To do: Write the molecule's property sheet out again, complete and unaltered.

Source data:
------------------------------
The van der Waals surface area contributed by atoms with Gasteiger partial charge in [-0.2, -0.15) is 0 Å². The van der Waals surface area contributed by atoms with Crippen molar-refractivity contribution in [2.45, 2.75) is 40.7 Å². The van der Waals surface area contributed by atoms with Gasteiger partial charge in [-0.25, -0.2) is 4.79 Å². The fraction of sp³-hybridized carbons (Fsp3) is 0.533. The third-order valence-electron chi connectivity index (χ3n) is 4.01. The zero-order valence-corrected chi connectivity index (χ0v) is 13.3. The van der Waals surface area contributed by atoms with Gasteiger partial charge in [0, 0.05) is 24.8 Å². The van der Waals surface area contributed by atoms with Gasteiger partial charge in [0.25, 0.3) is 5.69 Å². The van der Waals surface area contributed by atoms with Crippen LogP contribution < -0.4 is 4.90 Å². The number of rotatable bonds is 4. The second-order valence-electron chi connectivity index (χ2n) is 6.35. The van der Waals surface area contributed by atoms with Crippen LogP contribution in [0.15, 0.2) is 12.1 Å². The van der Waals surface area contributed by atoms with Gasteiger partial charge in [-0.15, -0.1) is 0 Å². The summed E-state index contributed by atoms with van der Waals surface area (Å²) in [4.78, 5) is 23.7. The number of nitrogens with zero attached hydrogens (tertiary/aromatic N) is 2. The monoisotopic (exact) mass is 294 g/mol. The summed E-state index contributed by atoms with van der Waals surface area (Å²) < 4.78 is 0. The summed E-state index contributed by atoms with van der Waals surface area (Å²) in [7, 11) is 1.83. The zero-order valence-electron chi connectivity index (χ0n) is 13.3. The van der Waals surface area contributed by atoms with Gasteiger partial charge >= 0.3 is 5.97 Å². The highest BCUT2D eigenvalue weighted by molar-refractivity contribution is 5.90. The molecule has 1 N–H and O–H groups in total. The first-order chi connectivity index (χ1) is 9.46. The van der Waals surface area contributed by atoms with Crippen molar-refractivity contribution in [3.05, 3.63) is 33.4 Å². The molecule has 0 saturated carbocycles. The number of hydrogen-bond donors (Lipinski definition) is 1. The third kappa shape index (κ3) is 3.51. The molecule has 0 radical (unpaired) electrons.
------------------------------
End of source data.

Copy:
The van der Waals surface area contributed by atoms with Gasteiger partial charge in [-0.2, -0.15) is 0 Å². The van der Waals surface area contributed by atoms with Crippen molar-refractivity contribution in [2.45, 2.75) is 40.7 Å². The van der Waals surface area contributed by atoms with Gasteiger partial charge in [-0.25, -0.2) is 4.79 Å². The fraction of sp³-hybridized carbons (Fsp3) is 0.533. The third-order valence-electron chi connectivity index (χ3n) is 4.01. The zero-order valence-corrected chi connectivity index (χ0v) is 13.3. The van der Waals surface area contributed by atoms with Gasteiger partial charge in [0, 0.05) is 24.8 Å². The van der Waals surface area contributed by atoms with Gasteiger partial charge in [0.25, 0.3) is 5.69 Å². The van der Waals surface area contributed by atoms with Crippen LogP contribution < -0.4 is 4.90 Å². The number of rotatable bonds is 4. The second-order valence-electron chi connectivity index (χ2n) is 6.35. The van der Waals surface area contributed by atoms with Crippen LogP contribution in [0.15, 0.2) is 12.1 Å². The van der Waals surface area contributed by atoms with Gasteiger partial charge in [-0.15, -0.1) is 0 Å². The summed E-state index contributed by atoms with van der Waals surface area (Å²) in [4.78, 5) is 23.7. The number of nitrogens with zero attached hydrogens (tertiary/aromatic N) is 2. The monoisotopic (exact) mass is 294 g/mol. The summed E-state index contributed by atoms with van der Waals surface area (Å²) < 4.78 is 0. The summed E-state index contributed by atoms with van der Waals surface area (Å²) in [7, 11) is 1.83. The zero-order valence-electron chi connectivity index (χ0n) is 13.3. The van der Waals surface area contributed by atoms with Gasteiger partial charge >= 0.3 is 5.97 Å². The highest BCUT2D eigenvalue weighted by molar-refractivity contribution is 5.90. The molecule has 1 N–H and O–H groups in total. The first-order chi connectivity index (χ1) is 9.46. The van der Waals surface area contributed by atoms with Crippen molar-refractivity contribution in [3.05, 3.63) is 33.4 Å². The molecule has 0 saturated carbocycles. The number of hydrogen-bond donors (Lipinski definition) is 1. The third kappa shape index (κ3) is 3.51. The molecule has 0 radical (unpaired) electrons.